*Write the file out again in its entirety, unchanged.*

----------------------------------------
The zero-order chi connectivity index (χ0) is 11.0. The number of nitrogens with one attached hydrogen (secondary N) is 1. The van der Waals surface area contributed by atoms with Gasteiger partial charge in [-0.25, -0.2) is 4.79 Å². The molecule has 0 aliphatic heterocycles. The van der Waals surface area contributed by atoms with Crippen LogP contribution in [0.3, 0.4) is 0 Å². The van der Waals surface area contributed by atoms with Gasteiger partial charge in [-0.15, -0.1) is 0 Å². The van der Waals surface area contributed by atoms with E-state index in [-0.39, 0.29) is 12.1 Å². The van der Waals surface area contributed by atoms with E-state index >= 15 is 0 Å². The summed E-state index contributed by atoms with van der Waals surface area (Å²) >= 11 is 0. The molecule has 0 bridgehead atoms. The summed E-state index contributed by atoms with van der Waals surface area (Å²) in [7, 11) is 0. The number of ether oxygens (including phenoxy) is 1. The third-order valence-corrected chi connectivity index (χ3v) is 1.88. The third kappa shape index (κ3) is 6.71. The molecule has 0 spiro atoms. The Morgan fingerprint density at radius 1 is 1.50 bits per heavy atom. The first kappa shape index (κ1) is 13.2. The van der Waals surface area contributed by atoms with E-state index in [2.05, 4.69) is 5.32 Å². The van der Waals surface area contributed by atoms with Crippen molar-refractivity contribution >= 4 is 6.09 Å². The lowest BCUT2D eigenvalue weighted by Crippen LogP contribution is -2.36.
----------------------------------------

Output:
The zero-order chi connectivity index (χ0) is 11.0. The number of nitrogens with one attached hydrogen (secondary N) is 1. The van der Waals surface area contributed by atoms with Gasteiger partial charge in [-0.25, -0.2) is 4.79 Å². The molecule has 0 aliphatic heterocycles. The van der Waals surface area contributed by atoms with Crippen LogP contribution in [0.3, 0.4) is 0 Å². The van der Waals surface area contributed by atoms with Gasteiger partial charge in [-0.15, -0.1) is 0 Å². The van der Waals surface area contributed by atoms with E-state index in [-0.39, 0.29) is 12.1 Å². The van der Waals surface area contributed by atoms with E-state index >= 15 is 0 Å². The summed E-state index contributed by atoms with van der Waals surface area (Å²) >= 11 is 0. The molecule has 0 bridgehead atoms. The summed E-state index contributed by atoms with van der Waals surface area (Å²) in [7, 11) is 0. The number of ether oxygens (including phenoxy) is 1. The third-order valence-corrected chi connectivity index (χ3v) is 1.88. The third kappa shape index (κ3) is 6.71. The molecule has 0 spiro atoms. The Morgan fingerprint density at radius 1 is 1.50 bits per heavy atom. The first kappa shape index (κ1) is 13.2. The van der Waals surface area contributed by atoms with E-state index in [2.05, 4.69) is 5.32 Å². The van der Waals surface area contributed by atoms with Crippen molar-refractivity contribution >= 4 is 6.09 Å². The lowest BCUT2D eigenvalue weighted by Crippen LogP contribution is -2.36.